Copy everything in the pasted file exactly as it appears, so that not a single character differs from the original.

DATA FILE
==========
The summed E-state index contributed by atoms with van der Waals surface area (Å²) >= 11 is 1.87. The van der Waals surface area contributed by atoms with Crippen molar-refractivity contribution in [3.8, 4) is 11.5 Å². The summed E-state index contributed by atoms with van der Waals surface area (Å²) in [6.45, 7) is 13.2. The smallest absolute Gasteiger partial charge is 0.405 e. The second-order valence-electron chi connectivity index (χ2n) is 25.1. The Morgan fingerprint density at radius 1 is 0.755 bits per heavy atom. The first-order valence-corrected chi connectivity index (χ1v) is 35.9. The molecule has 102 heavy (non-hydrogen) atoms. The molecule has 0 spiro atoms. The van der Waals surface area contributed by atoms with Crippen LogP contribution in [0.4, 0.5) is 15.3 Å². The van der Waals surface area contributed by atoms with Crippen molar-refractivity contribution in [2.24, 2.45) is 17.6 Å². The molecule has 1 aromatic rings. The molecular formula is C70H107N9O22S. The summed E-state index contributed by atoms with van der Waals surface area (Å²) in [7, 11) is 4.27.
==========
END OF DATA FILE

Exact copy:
The summed E-state index contributed by atoms with van der Waals surface area (Å²) >= 11 is 1.87. The van der Waals surface area contributed by atoms with Crippen molar-refractivity contribution in [3.8, 4) is 11.5 Å². The summed E-state index contributed by atoms with van der Waals surface area (Å²) in [6.45, 7) is 13.2. The smallest absolute Gasteiger partial charge is 0.405 e. The second-order valence-electron chi connectivity index (χ2n) is 25.1. The Morgan fingerprint density at radius 1 is 0.755 bits per heavy atom. The first-order valence-corrected chi connectivity index (χ1v) is 35.9. The molecule has 102 heavy (non-hydrogen) atoms. The molecule has 0 spiro atoms. The van der Waals surface area contributed by atoms with Crippen LogP contribution in [0.4, 0.5) is 15.3 Å². The van der Waals surface area contributed by atoms with Crippen molar-refractivity contribution in [2.24, 2.45) is 17.6 Å². The molecule has 1 aromatic rings. The molecular formula is C70H107N9O22S. The summed E-state index contributed by atoms with van der Waals surface area (Å²) in [7, 11) is 4.27.